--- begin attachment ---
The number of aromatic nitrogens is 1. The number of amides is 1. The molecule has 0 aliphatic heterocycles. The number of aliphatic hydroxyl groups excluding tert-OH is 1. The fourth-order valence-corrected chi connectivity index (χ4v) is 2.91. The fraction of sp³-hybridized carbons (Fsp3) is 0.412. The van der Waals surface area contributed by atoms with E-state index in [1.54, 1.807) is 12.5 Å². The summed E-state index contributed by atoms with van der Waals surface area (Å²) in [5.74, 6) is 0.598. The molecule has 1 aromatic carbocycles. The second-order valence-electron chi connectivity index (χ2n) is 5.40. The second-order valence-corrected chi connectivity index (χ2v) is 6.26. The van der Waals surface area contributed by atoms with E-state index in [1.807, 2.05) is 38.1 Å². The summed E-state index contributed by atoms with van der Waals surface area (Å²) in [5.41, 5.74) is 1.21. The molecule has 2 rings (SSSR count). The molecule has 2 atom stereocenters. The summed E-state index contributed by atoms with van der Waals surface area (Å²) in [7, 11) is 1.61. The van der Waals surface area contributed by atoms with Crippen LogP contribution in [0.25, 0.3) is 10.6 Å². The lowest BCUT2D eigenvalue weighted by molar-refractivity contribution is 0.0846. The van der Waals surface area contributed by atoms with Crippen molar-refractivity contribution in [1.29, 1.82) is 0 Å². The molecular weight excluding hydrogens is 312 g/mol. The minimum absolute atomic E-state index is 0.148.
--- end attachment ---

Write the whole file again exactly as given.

The number of aromatic nitrogens is 1. The number of amides is 1. The molecule has 0 aliphatic heterocycles. The number of aliphatic hydroxyl groups excluding tert-OH is 1. The fourth-order valence-corrected chi connectivity index (χ4v) is 2.91. The fraction of sp³-hybridized carbons (Fsp3) is 0.412. The van der Waals surface area contributed by atoms with E-state index in [1.54, 1.807) is 12.5 Å². The summed E-state index contributed by atoms with van der Waals surface area (Å²) in [5.74, 6) is 0.598. The molecule has 1 aromatic carbocycles. The second-order valence-electron chi connectivity index (χ2n) is 5.40. The second-order valence-corrected chi connectivity index (χ2v) is 6.26. The van der Waals surface area contributed by atoms with E-state index in [1.807, 2.05) is 38.1 Å². The summed E-state index contributed by atoms with van der Waals surface area (Å²) in [5.41, 5.74) is 1.21. The molecule has 2 rings (SSSR count). The molecule has 2 atom stereocenters. The summed E-state index contributed by atoms with van der Waals surface area (Å²) in [7, 11) is 1.61. The van der Waals surface area contributed by atoms with Crippen LogP contribution in [0.25, 0.3) is 10.6 Å². The lowest BCUT2D eigenvalue weighted by molar-refractivity contribution is 0.0846. The van der Waals surface area contributed by atoms with Crippen molar-refractivity contribution in [1.29, 1.82) is 0 Å². The molecular weight excluding hydrogens is 312 g/mol. The minimum absolute atomic E-state index is 0.148.